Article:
One place we looked at was in New Hampshire, which turned out to be the deal-breaking blow against its otherwise near-perfectness. The near-perfectness included some good garden space, established orchard and berries, pastureland and run-in shelter, a sugarbush and well-kept sugaring house, a barn with a pottery studio and two - two! - woodworking shops, a blacksmith's shop full of old horse implements, a pond, a truck, and a woodlot. All for free -- or rather, all in exchange for our work to keep it up.

It should be some measure of our love for Vermont (and its state-run comprehensive no-cost-to-us health care program) that we aren't there right now, picking apples and looking into baby Clydesdales instead of baby tractors.

The other strike against it was that we'd be living in a one-room log cabin without electricity or running water, half an hour from the nearest country store and even farther from anywhere that might sell -- much less serve -- a good Belgian beer. The electricity I figured we could deal with alright, with a woodstove and some lamps. The outhouse across the field, however, while inconvenient but alright in the summer... well, let's just say I didn't relish the thought of February mornings.

So the short of it is that we're staying here, in our current house just minutes out of town, planning to work land ten minutes away, and I like this house and it's good land and a good arrangement and I can't stop thinking about that cabin.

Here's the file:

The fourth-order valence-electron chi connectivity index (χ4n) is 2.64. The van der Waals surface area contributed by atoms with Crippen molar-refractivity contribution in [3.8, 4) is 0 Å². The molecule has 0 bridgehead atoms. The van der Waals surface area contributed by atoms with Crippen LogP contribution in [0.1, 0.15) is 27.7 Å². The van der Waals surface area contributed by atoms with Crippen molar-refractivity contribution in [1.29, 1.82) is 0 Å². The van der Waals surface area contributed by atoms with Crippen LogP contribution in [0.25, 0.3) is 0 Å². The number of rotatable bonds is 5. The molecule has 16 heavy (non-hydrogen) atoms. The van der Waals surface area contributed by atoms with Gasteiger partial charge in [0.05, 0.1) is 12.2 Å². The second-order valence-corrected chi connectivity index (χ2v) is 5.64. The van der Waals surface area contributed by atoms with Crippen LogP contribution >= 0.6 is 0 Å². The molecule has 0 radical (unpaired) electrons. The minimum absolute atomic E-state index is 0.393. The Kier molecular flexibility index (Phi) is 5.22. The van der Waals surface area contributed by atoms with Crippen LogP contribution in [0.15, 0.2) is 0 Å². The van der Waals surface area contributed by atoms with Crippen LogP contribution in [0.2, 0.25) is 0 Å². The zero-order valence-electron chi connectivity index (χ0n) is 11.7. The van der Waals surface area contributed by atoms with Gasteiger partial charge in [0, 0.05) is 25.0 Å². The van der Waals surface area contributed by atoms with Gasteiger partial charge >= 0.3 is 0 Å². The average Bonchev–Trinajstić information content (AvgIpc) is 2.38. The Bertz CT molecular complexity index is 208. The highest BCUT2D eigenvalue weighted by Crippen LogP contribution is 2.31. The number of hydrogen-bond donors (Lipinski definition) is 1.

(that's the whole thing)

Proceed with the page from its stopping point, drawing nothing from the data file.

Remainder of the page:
At the time, and in previous conversations we've had about where and how we want to farm, I said that I do not want to be so far away from the world. Do not want to be so far from town that we go only once a week at best. I want internet access. I want to be able to get take-out on a whim. Want a hot shower on demand. Etc.

And I'll stick by that part about the shower. But the rest, I'm not so sure. For about three days that place in New Hampshire was at the top of our list, New Hampshire or no, and in that time I tried to imagine as fully as I could what it would be like to live there.

I have a good imagination.